IAEA, Iran agree to hold nuclear talks in Tehran August 20
24/07/2007 16:32 (Corrects Iranian official's name in para 3, adds IAEA remarks, details, background in paras 4-10)
VIENNA, July 24 (RIA Novosti) - Iran and the UN nuclear watchdog agreed Tuesday to hold the next round of talks on the Islamic Republic's controversial nuclear program on August 20 in Tehran, an Iranian official said.
Tehran and the International Atomic Energy Agency held the second round of nuclear talks Tuesday in the Austrian capital Vienna, aimed at addressing the agency's remaining questions on the Iranian nuclear program.
Deputy Secretary of Iran's Supreme Security Council Javad Vaeedi, who led the Iranian delegation, said at a news conference that today's discussions "were very good and constructive."
Olli Heinonen, deputy director-general of the International Atomic Energy Agency, said after the Vienna meeting that the talks on "the open issues associated with the scope and content of Iran's enrichment program were moving forward successfully."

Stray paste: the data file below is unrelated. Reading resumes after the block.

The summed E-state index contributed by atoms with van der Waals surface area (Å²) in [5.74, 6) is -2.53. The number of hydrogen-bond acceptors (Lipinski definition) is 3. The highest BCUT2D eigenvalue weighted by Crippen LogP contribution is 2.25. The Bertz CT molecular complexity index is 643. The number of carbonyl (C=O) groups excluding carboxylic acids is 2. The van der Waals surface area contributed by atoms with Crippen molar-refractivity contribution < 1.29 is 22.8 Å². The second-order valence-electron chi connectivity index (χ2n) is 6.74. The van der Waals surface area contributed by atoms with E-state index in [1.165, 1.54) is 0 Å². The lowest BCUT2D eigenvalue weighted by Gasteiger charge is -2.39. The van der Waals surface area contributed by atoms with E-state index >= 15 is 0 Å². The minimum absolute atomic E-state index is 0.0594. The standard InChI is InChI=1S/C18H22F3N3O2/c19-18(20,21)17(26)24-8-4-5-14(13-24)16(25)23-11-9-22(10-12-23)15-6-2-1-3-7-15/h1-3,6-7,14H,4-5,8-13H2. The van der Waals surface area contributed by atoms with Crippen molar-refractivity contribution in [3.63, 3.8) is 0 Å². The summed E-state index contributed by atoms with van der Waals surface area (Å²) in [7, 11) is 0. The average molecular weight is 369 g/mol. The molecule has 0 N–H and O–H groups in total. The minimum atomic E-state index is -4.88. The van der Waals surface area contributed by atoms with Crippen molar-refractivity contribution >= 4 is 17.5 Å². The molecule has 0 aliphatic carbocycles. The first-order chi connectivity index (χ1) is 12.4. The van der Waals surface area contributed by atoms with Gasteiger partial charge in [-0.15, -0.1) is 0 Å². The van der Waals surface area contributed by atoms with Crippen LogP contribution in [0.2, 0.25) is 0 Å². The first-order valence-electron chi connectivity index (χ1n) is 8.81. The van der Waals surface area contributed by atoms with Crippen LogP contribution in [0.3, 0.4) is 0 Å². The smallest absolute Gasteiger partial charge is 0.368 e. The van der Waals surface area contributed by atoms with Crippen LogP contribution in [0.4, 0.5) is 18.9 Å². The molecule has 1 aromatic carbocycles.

The UN official confirmed that a team of IAEA experts planned to inspect next Monday or Tuesday a heavy-water production facility being constructed near the city of Arak, which could potentially produce weapons-grade plutonium once its construction is complete.
Iran earlier agreed to answer outstanding questions on its nuclear program, and allow UN inspectors to visit the Arak nuclear facility in an apparent attempt to avoid further UN sanctions.
The Security Council has imposed two sets of sanctions on Iran over the nuclear standoff and recently threatened to hit the Islamic Republic with even tougher sanctions if the country did not comply with UN demands to stop the construction of the Arak reactor and halt uranium enrichment altogether.
Iran has been found in contempt of three consecutive UN resolutions against its nuclear program since last year, with the six negotiator countries (UN Security Council permanent members plus Germany) demanding that Tehran suspend all enrichment prior to negotiating a solution to its controversial program, which Western powers suspect is aimed at developing nuclear weapons.
Iran has denied the accusation, saying it needs nuclear power purely to generate electricity.
Iranian President Mahmoud Ahmadinejad has consistently stated that the country would proceed with uranium enrichment for peaceful purposes and in compliance with IAEA requirements, but said Iran was ready to allay Western concerns by cooperating.
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